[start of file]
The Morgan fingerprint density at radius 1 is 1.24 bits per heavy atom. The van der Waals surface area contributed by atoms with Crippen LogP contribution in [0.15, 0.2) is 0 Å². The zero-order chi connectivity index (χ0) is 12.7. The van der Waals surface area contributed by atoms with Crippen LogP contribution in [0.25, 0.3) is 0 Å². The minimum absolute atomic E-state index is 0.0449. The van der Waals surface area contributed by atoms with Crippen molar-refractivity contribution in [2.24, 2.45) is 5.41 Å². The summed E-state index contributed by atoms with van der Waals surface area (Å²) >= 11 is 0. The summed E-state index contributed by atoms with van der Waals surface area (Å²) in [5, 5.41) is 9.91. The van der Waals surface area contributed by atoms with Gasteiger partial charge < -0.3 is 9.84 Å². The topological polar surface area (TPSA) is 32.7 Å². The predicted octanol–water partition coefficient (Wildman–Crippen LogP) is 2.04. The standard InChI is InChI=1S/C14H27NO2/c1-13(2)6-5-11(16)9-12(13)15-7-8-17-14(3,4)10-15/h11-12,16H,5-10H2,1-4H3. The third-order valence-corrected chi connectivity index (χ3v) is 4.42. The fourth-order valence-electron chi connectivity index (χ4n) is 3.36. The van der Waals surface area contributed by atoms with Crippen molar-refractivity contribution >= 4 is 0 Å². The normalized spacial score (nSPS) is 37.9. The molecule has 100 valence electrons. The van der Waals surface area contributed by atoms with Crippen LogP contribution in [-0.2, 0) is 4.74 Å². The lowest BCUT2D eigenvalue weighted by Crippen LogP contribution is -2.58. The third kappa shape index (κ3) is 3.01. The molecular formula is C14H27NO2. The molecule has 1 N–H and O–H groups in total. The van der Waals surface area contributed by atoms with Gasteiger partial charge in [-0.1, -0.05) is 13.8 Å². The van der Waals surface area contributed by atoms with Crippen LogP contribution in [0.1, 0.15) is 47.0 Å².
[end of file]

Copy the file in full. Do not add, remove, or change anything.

The Morgan fingerprint density at radius 1 is 1.24 bits per heavy atom. The van der Waals surface area contributed by atoms with Crippen LogP contribution in [0.15, 0.2) is 0 Å². The zero-order chi connectivity index (χ0) is 12.7. The van der Waals surface area contributed by atoms with Crippen LogP contribution in [0.25, 0.3) is 0 Å². The minimum absolute atomic E-state index is 0.0449. The van der Waals surface area contributed by atoms with Crippen molar-refractivity contribution in [2.24, 2.45) is 5.41 Å². The summed E-state index contributed by atoms with van der Waals surface area (Å²) >= 11 is 0. The summed E-state index contributed by atoms with van der Waals surface area (Å²) in [5, 5.41) is 9.91. The van der Waals surface area contributed by atoms with Gasteiger partial charge < -0.3 is 9.84 Å². The topological polar surface area (TPSA) is 32.7 Å². The predicted octanol–water partition coefficient (Wildman–Crippen LogP) is 2.04. The standard InChI is InChI=1S/C14H27NO2/c1-13(2)6-5-11(16)9-12(13)15-7-8-17-14(3,4)10-15/h11-12,16H,5-10H2,1-4H3. The third-order valence-corrected chi connectivity index (χ3v) is 4.42. The fourth-order valence-electron chi connectivity index (χ4n) is 3.36. The van der Waals surface area contributed by atoms with Crippen molar-refractivity contribution >= 4 is 0 Å². The normalized spacial score (nSPS) is 37.9. The molecule has 100 valence electrons. The van der Waals surface area contributed by atoms with Crippen LogP contribution in [-0.2, 0) is 4.74 Å². The lowest BCUT2D eigenvalue weighted by Crippen LogP contribution is -2.58. The third kappa shape index (κ3) is 3.01. The molecular formula is C14H27NO2. The molecule has 1 N–H and O–H groups in total. The van der Waals surface area contributed by atoms with Gasteiger partial charge in [-0.1, -0.05) is 13.8 Å². The van der Waals surface area contributed by atoms with Crippen LogP contribution in [0.1, 0.15) is 47.0 Å².